By Hal McCoy
DAYTON DAILY NEWS
The season to forget for the Cincinnati Reds is over, something to be hidden in the attic like a Nehru suit or platform shoes.
For the second time in franchise history, the Reds lost 100 games and deservedly so. Management dumped veteran players overboard last off-season and at the trade deadline like pirates raiding a brigantine.
They rid themselves of starting pitchers Sonny Gray, Wade Miley and Luis Castillo. They sent away position players Nick Castellanos, Eugenio Suarez, Jesse Winker, Tyler Naquin, Brandon Drury and Tommy Pham.
By trading Suarez, Winker and Castillo to Seattle, they helped the Mariners qualify for post-season play for the first time in 21 years.
So what do the Reds do for 2023, other than stuff a sock in Phil Castellini’s mouth? Do they work toward making the team competitive or do they continue dumping, although there isn’t much quality material left to dump.
Don’t expect much help from within the organization. There was nothing left at Class AAA Louisville to make an impact next season. Most of the deals general manager Nick Krall made brought the team prospects/suspects. But they were all in Class A and Class AA and are not ready for prime time.
It is most likely the never-ending rebuild mode will remain in place for 2023. To construct a competitive team next year, the club would have to deal prospects for major league ready players.
What teams would want much from the Reds’ 2022 roster that was filled mostly with utility and back-up players on most other teams.
After dealing most of their recognizable players, the team spent the year with a parade of auditions, 66 different players, 35 different pitchers not counting position players who pitched in blowouts.
If they want to be competitive next season, and indications are that they don’t, they need to blow up the bullpen. The only keeper probably is Alexis Diaz, who has the stuff to be a closer. There is some hope that Lucas Sims and Tejay Antone come off the injured list and produce.
Productive hitters must be found. The offense was as weak as carnival beer. The bottom of the order was a morass. Shortstop Jose Barrero played day after day after day and displayed no concepts of a major league hitter.
After catcher Tyler Stephenson got hurt, the Reds tried seven different catchers, always batting them ninth. None hit much above .200 and most below .200. Austin Romine and Chuckie Robinson alternated games late in the season and neither contributed much.
To save Stephenson’s health and well-being as perhaps the team’s best hitter, he probably should be moved to first base. That would enable the team to make 40-year-old Joey Votto a permanent designated hitter.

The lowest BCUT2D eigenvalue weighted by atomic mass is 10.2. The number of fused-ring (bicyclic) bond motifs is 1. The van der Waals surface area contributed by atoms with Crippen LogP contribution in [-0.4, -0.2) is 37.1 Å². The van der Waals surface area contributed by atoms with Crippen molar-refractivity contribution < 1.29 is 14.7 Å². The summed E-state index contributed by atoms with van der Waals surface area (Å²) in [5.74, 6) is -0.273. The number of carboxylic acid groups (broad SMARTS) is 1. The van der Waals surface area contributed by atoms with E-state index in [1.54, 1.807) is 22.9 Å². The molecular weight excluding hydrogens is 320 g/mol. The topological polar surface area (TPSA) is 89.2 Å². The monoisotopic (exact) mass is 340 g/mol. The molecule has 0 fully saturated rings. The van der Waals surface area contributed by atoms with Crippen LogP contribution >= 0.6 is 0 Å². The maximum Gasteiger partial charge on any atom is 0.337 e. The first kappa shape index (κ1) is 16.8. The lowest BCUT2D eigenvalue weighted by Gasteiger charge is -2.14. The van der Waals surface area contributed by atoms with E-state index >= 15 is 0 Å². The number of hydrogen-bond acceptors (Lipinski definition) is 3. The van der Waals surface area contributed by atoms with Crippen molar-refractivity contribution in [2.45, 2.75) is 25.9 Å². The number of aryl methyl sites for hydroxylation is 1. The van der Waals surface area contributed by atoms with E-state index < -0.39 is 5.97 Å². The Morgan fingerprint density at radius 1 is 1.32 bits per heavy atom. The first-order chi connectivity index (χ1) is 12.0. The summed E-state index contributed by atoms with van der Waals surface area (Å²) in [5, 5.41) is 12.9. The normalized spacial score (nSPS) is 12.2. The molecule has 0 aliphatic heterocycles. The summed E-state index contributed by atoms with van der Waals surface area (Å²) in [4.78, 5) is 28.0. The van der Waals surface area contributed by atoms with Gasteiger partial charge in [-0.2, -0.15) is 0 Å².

For that to happen, the Reds would have to acquire a solid major league catcher from another team or through free agency (Willson Contreras?) because they obviously have none in their system.
While Kyle Farmer appears to be the team’s Swiss army knife, usable everywhere, he should replace Barrero at shortstop while Barrero tries Triple-A to see of he can find some magic.
As for the infield, the team should dump injury-prone and non-productive Mike Moustakas. That isn’t feasible because they would owe him $18 million for next season and a $4 million buyout for 2024. And it isn’t likely he is tradeable.
Jonathan India played third base in college and it might be useful to move him there. He went through a disastrous defensive year at second base, suffering through a myriad of injuries and perhaps the sophomore jinx after winning the 2021 National League Rookie of the Year.
Nick Senzel is not a natural outfielder. Like India, he played infield in college. The Reds could move Senzel to second base, where he would quit injuring himself by running into walls or rolling in the grass on his shoulders.
The outfield? It’s a mess that needs a complete overhaul. Start with Aristides Aquino, another player given ample opportunity to become a viable component. Instead, like Barrero, he is a strikeout waiting to happen, especially with runners on base.
The Reds need to search the free agent pantry for outfielders who can hit at least a little bit and can be signed for $8 million to $15 million a year.
The strength of next year’s team should be the starting rotation, but even that spot needs some help.
Nick Lodolo is for real. Hunter Greene is for real. Graham Ashcraft looks as if he might be for real. Those three young guns showed they can be strong rotation occupants.
But they still need a couple more. Maybe Luis Cessa. Maybe Connor Overton. Certainly not Mike Minor. There are a few candidates and the club will use spring training to shake that out.
And a fourth and fifth starter shouldn’t be difficult to acquire through free agency or trade. How useful would it be to have Castillo, Gray and Miley filling out the rotation as good veteran pitchers and mentors for Lodolo, Greene and Ashcraft?
The Reds are a long, long way from being competitive after fielding the worst or next-to-worst team in club history. There are far too many gaping holes.
They have neither the money, the pieces to trade or the wherewithal to make a giant step in one year.
And so the rebuild continues.